Are Smaller Classes Better for Students?
Though the debate over class size is ongoing, research, in general, indicates that students tend to learn better in smaller environments. Yet, as state budgets are cut, class sizes are only increasing.
Why Smaller Class Sizes?
Since the 1970s, research has suggested that smaller class sizes lead to higher academic achievement in some situations, according to the Center for Public Education. Smaller classes are particularly beneficial when students are in elementary school and when they are in a small setting for more than one year. The ideal size seems to be about 15 to 18 students. The following benefits seem to be related to small class size:
- Higher test scores in reading and math from K-3
- When students are in smaller classes when they are young, they retain the benefits for years later
- Young students in small classes learn at a faster pace
- Smaller classes can help close the achievement gap by catching up students who start off behind
- Students get more one-on-one time with teachers
- Greater retention powers of earlier lessons and material
In order to get the most out of smaller classes, teachers may need to change their teaching style to incorporate more feedback and less lecture-style instruction. Shrinking class size alone isn’t the only element, according to Education Week.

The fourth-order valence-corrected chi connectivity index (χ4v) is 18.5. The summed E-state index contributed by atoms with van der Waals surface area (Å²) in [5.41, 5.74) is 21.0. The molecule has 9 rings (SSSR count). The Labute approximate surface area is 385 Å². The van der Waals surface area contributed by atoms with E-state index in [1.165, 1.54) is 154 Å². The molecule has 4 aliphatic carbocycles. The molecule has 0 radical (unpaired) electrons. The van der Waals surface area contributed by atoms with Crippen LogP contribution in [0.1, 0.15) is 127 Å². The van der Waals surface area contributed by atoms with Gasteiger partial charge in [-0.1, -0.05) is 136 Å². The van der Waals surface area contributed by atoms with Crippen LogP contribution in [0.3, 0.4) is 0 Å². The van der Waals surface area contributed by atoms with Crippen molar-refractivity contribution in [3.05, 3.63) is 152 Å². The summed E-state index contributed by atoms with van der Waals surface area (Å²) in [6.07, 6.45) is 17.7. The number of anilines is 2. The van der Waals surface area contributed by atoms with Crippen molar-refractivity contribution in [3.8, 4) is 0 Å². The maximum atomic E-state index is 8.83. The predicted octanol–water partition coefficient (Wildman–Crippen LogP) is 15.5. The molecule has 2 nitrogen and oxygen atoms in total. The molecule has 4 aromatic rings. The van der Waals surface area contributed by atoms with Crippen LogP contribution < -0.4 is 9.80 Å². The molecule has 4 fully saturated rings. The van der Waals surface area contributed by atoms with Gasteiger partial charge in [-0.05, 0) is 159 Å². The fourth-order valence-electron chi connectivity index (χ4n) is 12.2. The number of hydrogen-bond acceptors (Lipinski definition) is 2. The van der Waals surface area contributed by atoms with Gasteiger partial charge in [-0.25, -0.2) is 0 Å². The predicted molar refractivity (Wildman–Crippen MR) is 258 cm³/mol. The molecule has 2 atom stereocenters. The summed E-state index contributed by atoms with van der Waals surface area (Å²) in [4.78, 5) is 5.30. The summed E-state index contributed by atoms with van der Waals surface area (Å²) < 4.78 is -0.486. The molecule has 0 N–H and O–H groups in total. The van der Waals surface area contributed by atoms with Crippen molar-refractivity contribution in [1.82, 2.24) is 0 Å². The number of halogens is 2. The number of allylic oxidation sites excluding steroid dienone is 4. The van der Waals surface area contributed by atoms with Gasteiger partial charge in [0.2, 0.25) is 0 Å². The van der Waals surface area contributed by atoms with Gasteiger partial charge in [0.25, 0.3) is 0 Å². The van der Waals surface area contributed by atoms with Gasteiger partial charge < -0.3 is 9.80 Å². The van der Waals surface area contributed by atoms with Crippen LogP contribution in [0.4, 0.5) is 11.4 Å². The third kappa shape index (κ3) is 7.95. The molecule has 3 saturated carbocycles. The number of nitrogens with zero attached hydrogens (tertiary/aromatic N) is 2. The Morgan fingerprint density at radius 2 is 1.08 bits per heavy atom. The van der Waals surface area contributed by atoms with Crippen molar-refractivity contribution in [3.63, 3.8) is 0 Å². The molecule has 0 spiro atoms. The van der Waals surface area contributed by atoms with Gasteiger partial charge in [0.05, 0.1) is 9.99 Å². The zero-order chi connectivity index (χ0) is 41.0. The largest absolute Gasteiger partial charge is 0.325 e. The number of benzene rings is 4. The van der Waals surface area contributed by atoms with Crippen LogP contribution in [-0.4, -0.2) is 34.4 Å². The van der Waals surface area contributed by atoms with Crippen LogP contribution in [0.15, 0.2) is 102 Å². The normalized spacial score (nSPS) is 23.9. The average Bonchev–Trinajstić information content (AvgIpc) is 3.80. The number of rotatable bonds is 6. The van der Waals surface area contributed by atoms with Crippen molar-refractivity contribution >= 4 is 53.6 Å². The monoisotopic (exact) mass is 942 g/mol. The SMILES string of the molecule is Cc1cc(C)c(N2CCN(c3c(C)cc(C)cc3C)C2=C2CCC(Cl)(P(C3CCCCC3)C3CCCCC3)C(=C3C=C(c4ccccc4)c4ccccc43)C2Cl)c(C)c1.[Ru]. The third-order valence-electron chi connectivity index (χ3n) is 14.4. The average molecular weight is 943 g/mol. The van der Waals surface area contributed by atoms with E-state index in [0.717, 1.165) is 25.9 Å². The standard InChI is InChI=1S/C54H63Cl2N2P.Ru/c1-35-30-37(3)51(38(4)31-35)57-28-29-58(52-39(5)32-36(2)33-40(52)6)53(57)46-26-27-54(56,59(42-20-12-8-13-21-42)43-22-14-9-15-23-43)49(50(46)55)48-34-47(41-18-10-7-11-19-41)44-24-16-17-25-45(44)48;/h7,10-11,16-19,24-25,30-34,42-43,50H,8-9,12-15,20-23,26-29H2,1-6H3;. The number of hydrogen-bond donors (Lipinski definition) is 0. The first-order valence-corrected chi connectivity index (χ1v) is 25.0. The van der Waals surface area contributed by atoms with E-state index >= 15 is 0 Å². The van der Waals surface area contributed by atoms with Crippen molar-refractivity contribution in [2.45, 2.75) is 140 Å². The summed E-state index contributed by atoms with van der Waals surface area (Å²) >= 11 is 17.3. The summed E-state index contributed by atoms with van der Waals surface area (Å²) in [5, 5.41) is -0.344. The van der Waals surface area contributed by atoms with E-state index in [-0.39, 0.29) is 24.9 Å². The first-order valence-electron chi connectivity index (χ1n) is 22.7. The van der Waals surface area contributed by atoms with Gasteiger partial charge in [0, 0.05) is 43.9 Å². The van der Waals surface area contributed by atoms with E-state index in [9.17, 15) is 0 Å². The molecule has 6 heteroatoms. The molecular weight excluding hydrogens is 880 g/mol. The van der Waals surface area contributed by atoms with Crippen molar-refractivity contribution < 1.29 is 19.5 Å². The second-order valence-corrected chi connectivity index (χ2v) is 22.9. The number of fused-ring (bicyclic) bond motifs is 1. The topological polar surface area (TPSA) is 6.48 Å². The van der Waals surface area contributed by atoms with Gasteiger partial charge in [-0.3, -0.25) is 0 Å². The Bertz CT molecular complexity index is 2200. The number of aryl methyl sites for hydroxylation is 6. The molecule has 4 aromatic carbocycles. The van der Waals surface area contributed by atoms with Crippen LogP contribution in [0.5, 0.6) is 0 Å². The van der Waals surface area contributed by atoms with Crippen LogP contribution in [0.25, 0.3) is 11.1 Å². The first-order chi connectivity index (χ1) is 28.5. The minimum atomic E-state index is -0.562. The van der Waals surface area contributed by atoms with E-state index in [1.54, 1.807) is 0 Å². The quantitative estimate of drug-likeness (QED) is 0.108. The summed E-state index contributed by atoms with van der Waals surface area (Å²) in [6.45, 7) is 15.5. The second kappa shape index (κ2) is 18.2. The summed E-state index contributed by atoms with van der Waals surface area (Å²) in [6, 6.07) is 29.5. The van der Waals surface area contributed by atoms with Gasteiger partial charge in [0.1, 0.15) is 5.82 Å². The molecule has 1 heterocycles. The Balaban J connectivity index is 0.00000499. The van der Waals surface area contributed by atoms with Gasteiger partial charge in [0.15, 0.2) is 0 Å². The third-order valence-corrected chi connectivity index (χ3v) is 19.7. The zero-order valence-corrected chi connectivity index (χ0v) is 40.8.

When Bigger is Better, Or Just as Good
At the collegiate level, research suggests students in large classes learn just as much as those in small ones, according to an MNSU study. Other research indicates the quality of the teacher can be even more important than the size of the class — thus, the best instructors should teach the largest classes.
The MNSU study finds indications that, in terms of acquiring facts and specific course-related information, large classes are on par with smaller ones. Additionally, students with higher G.P.A.s tend to be drawn to smaller classes, rather than larger ones.
Yet, let us not forget one of the strongest arguments for having, or even increasing class size: money. It is estimated that, nationally, $6 billion could be saved if just one student was added to each classroom. Increasing class size would also mean fewer teachers and teacher aides.
Despite the benefits, a budget gap makes it difficult to hire the teachers needed to ensure smaller learning environments.Money will continue to play an important role in determining the size of classrooms. Some districts are finding creative ways to make sure students get more individualized instruction including co-teaching and restructured scheduling as budgets shrink.